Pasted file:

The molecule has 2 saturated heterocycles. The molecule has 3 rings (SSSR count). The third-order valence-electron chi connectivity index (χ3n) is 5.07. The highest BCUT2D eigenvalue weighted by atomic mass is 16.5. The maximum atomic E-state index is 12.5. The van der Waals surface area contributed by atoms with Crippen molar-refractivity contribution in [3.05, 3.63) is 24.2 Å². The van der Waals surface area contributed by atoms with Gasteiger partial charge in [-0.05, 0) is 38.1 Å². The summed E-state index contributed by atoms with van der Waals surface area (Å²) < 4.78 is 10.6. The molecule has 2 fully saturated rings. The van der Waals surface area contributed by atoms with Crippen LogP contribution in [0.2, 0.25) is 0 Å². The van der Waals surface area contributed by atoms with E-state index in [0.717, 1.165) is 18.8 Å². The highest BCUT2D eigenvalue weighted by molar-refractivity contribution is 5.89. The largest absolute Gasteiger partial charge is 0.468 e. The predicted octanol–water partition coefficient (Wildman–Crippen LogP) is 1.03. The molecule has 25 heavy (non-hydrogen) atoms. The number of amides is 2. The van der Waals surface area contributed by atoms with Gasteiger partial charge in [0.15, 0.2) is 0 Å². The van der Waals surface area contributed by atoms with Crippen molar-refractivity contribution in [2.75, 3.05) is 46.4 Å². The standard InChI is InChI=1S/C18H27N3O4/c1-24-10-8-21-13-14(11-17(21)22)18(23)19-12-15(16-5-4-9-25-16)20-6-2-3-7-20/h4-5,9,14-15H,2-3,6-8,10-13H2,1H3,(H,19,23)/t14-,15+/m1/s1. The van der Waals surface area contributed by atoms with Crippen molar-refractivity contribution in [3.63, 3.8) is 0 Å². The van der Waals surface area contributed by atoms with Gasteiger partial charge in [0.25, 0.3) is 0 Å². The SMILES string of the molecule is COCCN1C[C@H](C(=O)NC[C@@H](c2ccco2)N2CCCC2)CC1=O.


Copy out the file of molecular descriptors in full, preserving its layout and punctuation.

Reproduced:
The molecule has 2 saturated heterocycles. The molecule has 3 rings (SSSR count). The third-order valence-electron chi connectivity index (χ3n) is 5.07. The highest BCUT2D eigenvalue weighted by atomic mass is 16.5. The maximum atomic E-state index is 12.5. The van der Waals surface area contributed by atoms with Crippen molar-refractivity contribution in [3.05, 3.63) is 24.2 Å². The van der Waals surface area contributed by atoms with Gasteiger partial charge in [-0.05, 0) is 38.1 Å². The summed E-state index contributed by atoms with van der Waals surface area (Å²) < 4.78 is 10.6. The molecule has 2 fully saturated rings. The van der Waals surface area contributed by atoms with Crippen LogP contribution in [0.2, 0.25) is 0 Å². The van der Waals surface area contributed by atoms with E-state index in [0.717, 1.165) is 18.8 Å². The highest BCUT2D eigenvalue weighted by molar-refractivity contribution is 5.89. The largest absolute Gasteiger partial charge is 0.468 e. The predicted octanol–water partition coefficient (Wildman–Crippen LogP) is 1.03. The molecule has 25 heavy (non-hydrogen) atoms. The number of amides is 2. The van der Waals surface area contributed by atoms with Gasteiger partial charge in [0.15, 0.2) is 0 Å². The van der Waals surface area contributed by atoms with Crippen molar-refractivity contribution in [2.75, 3.05) is 46.4 Å². The standard InChI is InChI=1S/C18H27N3O4/c1-24-10-8-21-13-14(11-17(21)22)18(23)19-12-15(16-5-4-9-25-16)20-6-2-3-7-20/h4-5,9,14-15H,2-3,6-8,10-13H2,1H3,(H,19,23)/t14-,15+/m1/s1. The van der Waals surface area contributed by atoms with Crippen molar-refractivity contribution in [3.63, 3.8) is 0 Å². The van der Waals surface area contributed by atoms with Gasteiger partial charge in [0.25, 0.3) is 0 Å². The SMILES string of the molecule is COCCN1C[C@H](C(=O)NC[C@@H](c2ccco2)N2CCCC2)CC1=O.